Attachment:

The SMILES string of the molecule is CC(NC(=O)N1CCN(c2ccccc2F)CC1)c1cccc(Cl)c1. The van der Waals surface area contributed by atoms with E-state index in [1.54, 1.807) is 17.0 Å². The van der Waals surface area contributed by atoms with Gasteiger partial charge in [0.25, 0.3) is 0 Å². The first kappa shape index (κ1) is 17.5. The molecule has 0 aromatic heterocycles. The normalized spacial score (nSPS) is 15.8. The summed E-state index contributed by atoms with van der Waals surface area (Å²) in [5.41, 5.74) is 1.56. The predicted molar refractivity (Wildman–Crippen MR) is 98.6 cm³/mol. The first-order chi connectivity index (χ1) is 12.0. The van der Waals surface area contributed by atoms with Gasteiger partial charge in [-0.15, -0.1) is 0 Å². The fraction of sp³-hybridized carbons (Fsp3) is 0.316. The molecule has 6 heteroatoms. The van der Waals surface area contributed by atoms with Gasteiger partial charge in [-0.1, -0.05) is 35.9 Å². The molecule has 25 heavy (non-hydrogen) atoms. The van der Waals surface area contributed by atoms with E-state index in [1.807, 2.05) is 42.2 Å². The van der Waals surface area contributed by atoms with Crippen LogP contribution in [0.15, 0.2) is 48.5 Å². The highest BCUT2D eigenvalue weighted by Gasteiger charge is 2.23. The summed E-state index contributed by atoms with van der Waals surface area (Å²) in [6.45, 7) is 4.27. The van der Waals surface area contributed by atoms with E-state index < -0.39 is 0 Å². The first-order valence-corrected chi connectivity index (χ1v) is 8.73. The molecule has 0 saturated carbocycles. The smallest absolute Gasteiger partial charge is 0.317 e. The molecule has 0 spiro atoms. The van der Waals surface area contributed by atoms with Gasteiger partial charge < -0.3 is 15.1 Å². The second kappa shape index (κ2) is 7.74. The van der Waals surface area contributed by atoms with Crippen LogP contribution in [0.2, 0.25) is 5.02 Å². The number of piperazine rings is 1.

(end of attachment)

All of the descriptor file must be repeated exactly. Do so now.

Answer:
The SMILES string of the molecule is CC(NC(=O)N1CCN(c2ccccc2F)CC1)c1cccc(Cl)c1. The van der Waals surface area contributed by atoms with E-state index in [1.54, 1.807) is 17.0 Å². The van der Waals surface area contributed by atoms with Gasteiger partial charge in [0.25, 0.3) is 0 Å². The first kappa shape index (κ1) is 17.5. The molecule has 0 aromatic heterocycles. The normalized spacial score (nSPS) is 15.8. The summed E-state index contributed by atoms with van der Waals surface area (Å²) in [5.41, 5.74) is 1.56. The predicted molar refractivity (Wildman–Crippen MR) is 98.6 cm³/mol. The first-order chi connectivity index (χ1) is 12.0. The van der Waals surface area contributed by atoms with Gasteiger partial charge in [-0.15, -0.1) is 0 Å². The fraction of sp³-hybridized carbons (Fsp3) is 0.316. The molecule has 6 heteroatoms. The van der Waals surface area contributed by atoms with Gasteiger partial charge in [-0.1, -0.05) is 35.9 Å². The molecule has 25 heavy (non-hydrogen) atoms. The van der Waals surface area contributed by atoms with E-state index in [1.807, 2.05) is 42.2 Å². The van der Waals surface area contributed by atoms with Crippen LogP contribution in [0.15, 0.2) is 48.5 Å². The highest BCUT2D eigenvalue weighted by Gasteiger charge is 2.23. The summed E-state index contributed by atoms with van der Waals surface area (Å²) in [6.45, 7) is 4.27. The van der Waals surface area contributed by atoms with E-state index < -0.39 is 0 Å². The first-order valence-corrected chi connectivity index (χ1v) is 8.73. The molecule has 0 saturated carbocycles. The smallest absolute Gasteiger partial charge is 0.317 e. The molecule has 0 spiro atoms. The van der Waals surface area contributed by atoms with Gasteiger partial charge < -0.3 is 15.1 Å². The second kappa shape index (κ2) is 7.74. The van der Waals surface area contributed by atoms with Crippen LogP contribution in [0.2, 0.25) is 5.02 Å². The number of piperazine rings is 1.